1. Marginal characters and comments in the rolls

This month Richard Cassidy turns his attention to some of the more unusual features of medieval governmental documentation – the drawings and comments made by scribes outside the main body of their text. He shows that the mundane business of creating the record could be lightened with humour, gossip, and perhaps the playing out of friendly or backbiting relationships.

⁋1Little attention has been paid to marginalia in official records, rather than in illuminated manuscripts of a devotional or literary nature. 1 Andrew Hershey catalogued drawings in thirteenth-century plea rolls and memoranda rolls, and Ben Wild examined those in Henry III’s early fine rolls. 2 Their studies show that clerks could use marginal drawings to draw attention to important matters, as memonics to link related topics, or simply for fun.

⁋2Since Ben Wild wrote, many more images of fine rolls have become available online, providing more examples of marginalia. The simplest is the pointing hand, 3 indicating an entry requiring particular attention. In this case it is a fine of 100 m. from the Master of the Order of Sempringham: 4

Manicule, E 371/4, m. 2.
Manicule, E 371/4, m. 2.

⁋3There are also examples of indexing or mnemonic marks, whose meaning is now obscure. This sign appears next to an entry concerning Margaret, who was the wife of Charles de la Warderobe: 5

Mnemonic mark, C 60/38, m. 10.
Mnemonic mark, C 60/38, m. 10.

⁋4Why should the fine roll clerk mark out an apparently trivial entry – Margaret owed only half a mark, for a false claim? Perhaps her late husband’s name shows a connection to the royal wardrobe, and he was known personally to the Chancery clerk writing the roll.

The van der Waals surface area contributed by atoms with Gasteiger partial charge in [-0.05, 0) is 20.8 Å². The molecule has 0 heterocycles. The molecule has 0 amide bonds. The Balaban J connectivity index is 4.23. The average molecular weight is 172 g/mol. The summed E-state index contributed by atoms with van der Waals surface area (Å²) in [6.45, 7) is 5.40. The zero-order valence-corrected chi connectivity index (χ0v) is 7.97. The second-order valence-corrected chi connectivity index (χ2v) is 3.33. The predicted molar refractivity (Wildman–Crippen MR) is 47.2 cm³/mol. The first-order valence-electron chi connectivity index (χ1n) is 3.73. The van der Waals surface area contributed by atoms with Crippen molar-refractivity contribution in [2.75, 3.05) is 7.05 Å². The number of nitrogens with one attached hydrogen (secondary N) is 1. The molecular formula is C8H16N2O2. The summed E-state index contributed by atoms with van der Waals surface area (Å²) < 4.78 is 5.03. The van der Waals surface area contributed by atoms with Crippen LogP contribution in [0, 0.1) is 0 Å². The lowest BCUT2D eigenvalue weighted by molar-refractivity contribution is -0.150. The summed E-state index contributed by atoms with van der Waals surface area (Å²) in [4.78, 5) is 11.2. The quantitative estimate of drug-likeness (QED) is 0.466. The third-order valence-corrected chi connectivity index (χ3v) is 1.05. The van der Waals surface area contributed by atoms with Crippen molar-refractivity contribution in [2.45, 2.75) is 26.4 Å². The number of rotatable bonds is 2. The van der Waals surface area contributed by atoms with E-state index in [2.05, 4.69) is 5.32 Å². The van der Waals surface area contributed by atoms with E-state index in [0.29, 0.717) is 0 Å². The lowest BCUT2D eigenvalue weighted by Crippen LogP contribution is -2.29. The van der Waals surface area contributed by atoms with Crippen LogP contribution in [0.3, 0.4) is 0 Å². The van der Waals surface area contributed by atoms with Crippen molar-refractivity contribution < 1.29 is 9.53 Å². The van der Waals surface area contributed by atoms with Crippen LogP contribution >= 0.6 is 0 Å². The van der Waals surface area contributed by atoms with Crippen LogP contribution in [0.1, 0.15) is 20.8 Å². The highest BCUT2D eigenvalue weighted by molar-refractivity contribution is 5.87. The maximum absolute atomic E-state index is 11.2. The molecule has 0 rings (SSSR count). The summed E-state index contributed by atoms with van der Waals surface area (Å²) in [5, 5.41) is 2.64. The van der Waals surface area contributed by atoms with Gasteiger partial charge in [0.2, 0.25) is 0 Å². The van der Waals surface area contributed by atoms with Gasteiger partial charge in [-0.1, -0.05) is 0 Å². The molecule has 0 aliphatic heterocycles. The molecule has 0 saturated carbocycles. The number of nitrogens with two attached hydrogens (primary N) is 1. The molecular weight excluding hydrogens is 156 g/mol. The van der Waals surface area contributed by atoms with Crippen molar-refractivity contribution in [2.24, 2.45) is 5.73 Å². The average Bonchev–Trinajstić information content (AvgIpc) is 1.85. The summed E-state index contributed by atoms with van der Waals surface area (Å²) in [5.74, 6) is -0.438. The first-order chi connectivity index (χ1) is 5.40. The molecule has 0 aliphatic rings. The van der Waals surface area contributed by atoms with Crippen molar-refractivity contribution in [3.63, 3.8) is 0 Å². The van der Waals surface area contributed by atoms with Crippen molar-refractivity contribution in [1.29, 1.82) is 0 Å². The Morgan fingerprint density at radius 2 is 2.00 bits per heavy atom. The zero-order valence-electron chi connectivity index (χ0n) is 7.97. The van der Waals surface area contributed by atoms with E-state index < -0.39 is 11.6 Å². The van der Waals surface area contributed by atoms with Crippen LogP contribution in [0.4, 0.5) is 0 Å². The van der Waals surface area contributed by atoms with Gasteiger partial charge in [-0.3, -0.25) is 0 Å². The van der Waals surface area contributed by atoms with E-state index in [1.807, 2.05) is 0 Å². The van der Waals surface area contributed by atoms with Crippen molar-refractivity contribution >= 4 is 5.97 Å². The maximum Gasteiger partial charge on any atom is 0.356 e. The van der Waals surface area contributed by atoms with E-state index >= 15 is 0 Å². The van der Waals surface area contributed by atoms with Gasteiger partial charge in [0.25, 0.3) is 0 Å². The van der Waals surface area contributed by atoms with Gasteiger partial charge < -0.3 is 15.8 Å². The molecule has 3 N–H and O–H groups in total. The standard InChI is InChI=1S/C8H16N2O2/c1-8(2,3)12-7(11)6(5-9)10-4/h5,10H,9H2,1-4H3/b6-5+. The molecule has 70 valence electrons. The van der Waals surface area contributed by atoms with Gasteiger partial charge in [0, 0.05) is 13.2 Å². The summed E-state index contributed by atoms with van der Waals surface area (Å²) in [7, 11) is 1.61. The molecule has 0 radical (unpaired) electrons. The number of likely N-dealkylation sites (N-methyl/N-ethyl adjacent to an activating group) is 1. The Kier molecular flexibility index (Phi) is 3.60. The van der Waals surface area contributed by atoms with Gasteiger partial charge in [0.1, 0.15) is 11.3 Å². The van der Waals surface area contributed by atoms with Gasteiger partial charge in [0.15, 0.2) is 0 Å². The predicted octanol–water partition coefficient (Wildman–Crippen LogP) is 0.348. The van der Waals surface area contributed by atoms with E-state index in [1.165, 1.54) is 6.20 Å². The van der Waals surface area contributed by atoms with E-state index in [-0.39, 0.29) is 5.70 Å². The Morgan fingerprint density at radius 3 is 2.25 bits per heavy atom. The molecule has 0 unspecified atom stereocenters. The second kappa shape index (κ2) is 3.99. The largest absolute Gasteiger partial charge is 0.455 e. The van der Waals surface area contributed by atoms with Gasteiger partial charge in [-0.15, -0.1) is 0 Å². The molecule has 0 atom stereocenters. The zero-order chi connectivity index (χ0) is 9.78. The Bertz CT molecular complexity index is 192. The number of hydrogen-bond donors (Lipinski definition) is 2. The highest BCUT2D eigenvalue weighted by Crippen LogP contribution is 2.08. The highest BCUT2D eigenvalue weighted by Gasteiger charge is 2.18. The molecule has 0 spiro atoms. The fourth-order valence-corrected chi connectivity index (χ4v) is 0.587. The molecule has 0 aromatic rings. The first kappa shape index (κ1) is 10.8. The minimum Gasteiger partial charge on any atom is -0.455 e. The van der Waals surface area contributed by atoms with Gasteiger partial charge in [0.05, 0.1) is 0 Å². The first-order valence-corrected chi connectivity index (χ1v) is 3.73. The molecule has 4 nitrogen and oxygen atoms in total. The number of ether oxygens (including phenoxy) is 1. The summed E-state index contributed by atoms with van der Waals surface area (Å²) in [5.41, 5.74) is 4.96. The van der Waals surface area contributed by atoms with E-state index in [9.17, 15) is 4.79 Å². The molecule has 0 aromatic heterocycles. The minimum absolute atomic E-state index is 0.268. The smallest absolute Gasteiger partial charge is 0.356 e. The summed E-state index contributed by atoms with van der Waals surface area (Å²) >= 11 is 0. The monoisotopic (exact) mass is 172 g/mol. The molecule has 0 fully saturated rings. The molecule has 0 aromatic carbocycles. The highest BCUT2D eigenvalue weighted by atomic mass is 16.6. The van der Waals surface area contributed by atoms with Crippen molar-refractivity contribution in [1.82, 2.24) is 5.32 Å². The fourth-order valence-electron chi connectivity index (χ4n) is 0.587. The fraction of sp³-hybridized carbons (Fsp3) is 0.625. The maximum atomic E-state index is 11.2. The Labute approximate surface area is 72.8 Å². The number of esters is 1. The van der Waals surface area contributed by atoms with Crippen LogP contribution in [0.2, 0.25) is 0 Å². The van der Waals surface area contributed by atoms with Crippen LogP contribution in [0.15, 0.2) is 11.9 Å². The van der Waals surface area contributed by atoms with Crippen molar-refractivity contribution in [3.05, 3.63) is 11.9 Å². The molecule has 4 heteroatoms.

⁋5Other marginal drawings seem unlikely to be official. One fine roll has two caricatures in its margins. The first is next to an entry about payments to the lepers of Harbledown. 6 If this is meant as one of the lepers, he seems none too pleased:

Head in profile, C 60/34, m. 13.
Head in profile, C 60/34, m. 13.

⁋6The other is surely a personal comment. This caricature accompanies an entry for Thomas, son of John de Malling, the king’s barber: 7

Head in profile, C 60/34, m. 2.
Head in profile, C 60/34, m. 2.

⁋7In the following year’s roll, there is a head in profile, possibly crowned:

Head in profile, crowned, C 60/35, m. 11.
Head in profile, crowned, C 60/35, m. 11.

⁋8One can only speculate as to why this caricature appears next to a cancelled entry, respiting an assize of mort d’ancestor for Henry de Trubleville. 8

⁋9Unfortunately, such caricatures are few and far between in the rolls. Even if they are now inscrutable, they add a personal touch to the bureaucratic record. They remind us that the rolls were written by clerks who were presumably as subject to the tedium and gossip of office life as we are today, and occasionally indulged themselves in an informal comment in the margin.

⁋10Similar evidence of scribal creativity can sometimes be found in the margins of the memoranda rolls. These were produced each year by the Exchequer, to record such items as the arrangements for the annual audit of sheriffs’ accounts, and action to recover outstanding debts. They were working documents, each one the product of several hands, and show few signs of the personalities of the anonymous clerks who wrote them. One roll, produced in 1257–58, is unusual in containing both a caricature and a personal comment. 9

⁋11In this instance, the caricature is in the left margin of the roll, beneath the marginal heading of the entry to which it presumably refers:

Caricatured head in context, E 159/31, m. 5d.
Caricatured head in context, E 159/31, m. 5d.
  • Consideratio pro Ricardo de Ewell’ et Willelmo Ashwy. Quia Thomas Esporun Justiciarius ad custodiam Judeorum assignatus recognovit coram Baronibus quod Ricardus de Ewell’ et Willelmus Ashwy vicecomites Lond’ fecerunt venire coram eo et sociis suis Justiciariis quosdam qui injuriati fuerunt cuidam Judeo, et quod ipse et socii sui amerciaverunt eosdem Ricardum et Willelmum (ad decem librasi) eo quod non habuerunt eos alias coram eis in scola Judeorum quod quidem facere non debuerant eo quod iidem Justiciarii preceperant predictis injuriatoribus quod venirent tercio die ad dictam scolam ad respondere de dicta transgressione et non dictis vicecomitibus; consideratum est quod dicti Ricardus et Willelmus quieti sunt de predictis x libris.